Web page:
Upon the unexpected death of his brother, Alexander becomes the heir to an unlooked for birthright. He is heir to a throne, but before he can claim that right, he must first recover one of the ancient Thinblades. Friends and allies assist Alexander upon his quest even as a myriad of evil doers work to thwart him.
The story started off strong with Alexander and his siblings seeing to protecting livestock from local predators. When an assassin’s arrow takes his brother, Alexander then gets told the family secret: they are the line of succession to an ancient throne. It’s a pretty heady thing to dump on a person who is just coming into adulthood. The action starts up early on in the story as Alexander, his sister Abigail, and their tutor and healer Luki flee the family estate.
The action weaves in and out of quieter moments. There’s weapons training, battle planning, a bit of romance, and some magic learning. At first, it was a pretty good mix, holding my attention without giving me battle fatigue. However, once Alexander dives into learning magic, there are chunks of the story that slow way down and get a bit tedious. I wanted to fast forward through most of these sections. Having one or two to show the reader how much effort the main character is putting into it is cool; having several, nearly back to back, was over kill.
At first, there’s only one female character (Abigail) but she’s right there with her brother riding and fighting. She’s good with a bow. She’s well written. Later, we get a few more female characters. Isabel is the daughter of a lord whose lands neighbor Alexander’s family. She’s also good with a bow and has a magical connection with a small hawk, which she uses as a kind of scout. Sometimes she is well written, and sometimes she falls into cliches. Alexander treats her with a kind of respect even as he very quickly falls in love with her. I felt the romance was forced, like the author felt he had to check that box off in order to have a complete epic fantasy. One of the cliches involves a kidnapped female who ends up weeping on her savior’s shoulder once she is rescued. Sigh…. I would have kidnapped Alexander and forced him to carry the firewood and water skins.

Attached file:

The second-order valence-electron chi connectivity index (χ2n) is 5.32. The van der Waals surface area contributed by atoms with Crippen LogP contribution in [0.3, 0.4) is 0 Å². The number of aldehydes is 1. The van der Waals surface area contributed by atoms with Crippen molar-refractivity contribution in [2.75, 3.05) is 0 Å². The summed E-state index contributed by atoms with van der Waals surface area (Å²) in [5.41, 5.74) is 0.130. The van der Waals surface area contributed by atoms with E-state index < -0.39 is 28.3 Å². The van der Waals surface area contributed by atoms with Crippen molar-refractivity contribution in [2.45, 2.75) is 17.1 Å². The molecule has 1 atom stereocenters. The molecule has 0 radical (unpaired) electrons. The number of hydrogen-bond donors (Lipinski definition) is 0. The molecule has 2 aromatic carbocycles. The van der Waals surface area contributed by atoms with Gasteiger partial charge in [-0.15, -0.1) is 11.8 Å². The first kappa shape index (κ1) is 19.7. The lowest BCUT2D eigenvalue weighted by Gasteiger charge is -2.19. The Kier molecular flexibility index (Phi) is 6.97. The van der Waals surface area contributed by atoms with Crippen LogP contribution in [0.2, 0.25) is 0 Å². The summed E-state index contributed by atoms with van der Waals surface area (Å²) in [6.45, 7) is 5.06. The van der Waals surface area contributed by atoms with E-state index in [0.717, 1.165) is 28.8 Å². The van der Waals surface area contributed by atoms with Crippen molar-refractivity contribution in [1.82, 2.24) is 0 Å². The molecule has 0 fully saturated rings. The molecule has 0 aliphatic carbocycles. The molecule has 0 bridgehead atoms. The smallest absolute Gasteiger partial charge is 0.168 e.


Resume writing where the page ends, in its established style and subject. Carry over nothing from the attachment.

The world building is pretty standard for epic fantasy. I liked it and it worked for the story, but nothing special stood out about it. I enjoyed the quest in general, even if things got bogged down here and there. The Thinblade is a near myth even among the learned and wise. Indeed, it will take someone special to find one of these remarkable blades, and even more special to wield it with results.
Luki was one of my favorite characters. He had more than one role in the story and I liked this multi-dimensionality. Throughout the tale, he plays the cook, the teacher, the healer, or the alchemist. He’s a wealth of knowledge and also the confident to Alexander and Abigail. He also has a sense of humor.
Where this book shines is with the antagonists. Oddly, I found them more interesting than Alexander. Prince Faine of the Rishi has arisen and he means to conquer all of the seven isles. He’s been in this kind of suspended animation for hundreds or thousands of years and he’s not fully sane. This makes him unpredictable not just to the good guys, but also to his own baddie team. Then there is Patel. This dude scares me for several reasons. He’s dedicated, a true believer in where he has chosen to put his loyalty. He’s very, very skilled at what he does. Because he has such a sense of dedication and loyalty, he may turn out to be one of those characters that will sacrifice all to accomplish their commander’s goal even if he knows it is wrong. Yeah. He’s that kind of baddie. The sections with this characters were some of my favorites.
Narration: Derek Perkins did a nice job. Most of the book is told through Alexander’s eyes and Perkins had a nice young man’s voice for him. I liked his rougher voice for Patel and his somewhat mischievous voice for Luki. His crazy Faine voice was a little chilling! His lady voices were OK, perhaps needing a little more femininity.